The consideration of energy efficiency is welcome in the broad context of decarbonizing the national building stock, improving energy security, and addressing equity issues regarding affordability. However, it is not essential to meeting the goals of establishing a national zero emissions building definition per se. Rather, energy efficiency measures are tools that should be prioritized in the development of a net-zero building stock overall. This distinction is further outlined by the World Green Building Council (see link).

In addition, the following potential issues arise with respect to the inclusion of a relative energy efficiency measure. First, the definition regarding existing buildings that places them “among the top 25% most efficient buildings in the market with a similar use” depends on where the comparison population of buildings is located. The ENERGY STAR system does adjust for gross floor area, occupant number, and local climate (see link). However, a careful analysis of the distributional impacts of these adjustments should be carried out before the energy efficiency requirement is embedded in the definition.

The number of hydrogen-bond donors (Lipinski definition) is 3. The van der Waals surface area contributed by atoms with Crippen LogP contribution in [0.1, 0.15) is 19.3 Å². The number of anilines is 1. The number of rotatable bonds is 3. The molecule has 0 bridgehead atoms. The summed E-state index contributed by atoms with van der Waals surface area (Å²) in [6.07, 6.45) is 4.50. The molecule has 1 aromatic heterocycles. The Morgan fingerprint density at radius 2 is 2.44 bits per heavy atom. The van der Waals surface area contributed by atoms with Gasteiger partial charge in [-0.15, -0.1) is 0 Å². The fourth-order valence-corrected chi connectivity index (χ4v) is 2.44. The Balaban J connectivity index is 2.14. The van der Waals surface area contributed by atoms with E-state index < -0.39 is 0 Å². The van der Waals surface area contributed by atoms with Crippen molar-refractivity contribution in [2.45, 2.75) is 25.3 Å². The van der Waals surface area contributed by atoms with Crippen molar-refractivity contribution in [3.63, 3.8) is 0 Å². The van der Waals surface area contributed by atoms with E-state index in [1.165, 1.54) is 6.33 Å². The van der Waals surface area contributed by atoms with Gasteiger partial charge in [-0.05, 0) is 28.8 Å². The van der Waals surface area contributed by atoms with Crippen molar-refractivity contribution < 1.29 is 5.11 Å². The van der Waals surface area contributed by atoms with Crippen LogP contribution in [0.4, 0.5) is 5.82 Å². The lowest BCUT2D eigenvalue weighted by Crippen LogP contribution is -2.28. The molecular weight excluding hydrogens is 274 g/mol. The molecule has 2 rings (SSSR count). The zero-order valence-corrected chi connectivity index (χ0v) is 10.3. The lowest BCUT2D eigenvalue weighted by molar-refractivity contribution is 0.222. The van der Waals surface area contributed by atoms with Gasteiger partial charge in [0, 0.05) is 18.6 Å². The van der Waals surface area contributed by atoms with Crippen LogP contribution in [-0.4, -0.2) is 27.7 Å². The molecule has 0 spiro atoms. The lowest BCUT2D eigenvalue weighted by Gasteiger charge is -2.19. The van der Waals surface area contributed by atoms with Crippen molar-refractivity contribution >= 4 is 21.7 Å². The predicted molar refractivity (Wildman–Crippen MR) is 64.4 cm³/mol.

Second, as the building stock becomes more efficient, those buildings that were at the margin of the top 25% most efficient buildings in a given year would likely no longer qualify in future years as the least efficient buildings of that type were improved. An alternative approach would be to adopt an energy use per square foot measure. For example, the recent update to Danish Building Code requires building energy use for new buildings to fall under a threshold that becomes increasingly stringent over time (see link).  

For existing buildings, are the draft criteria appropriate for single-family homes? Are there other benchmarks that should be considered for single-family homes?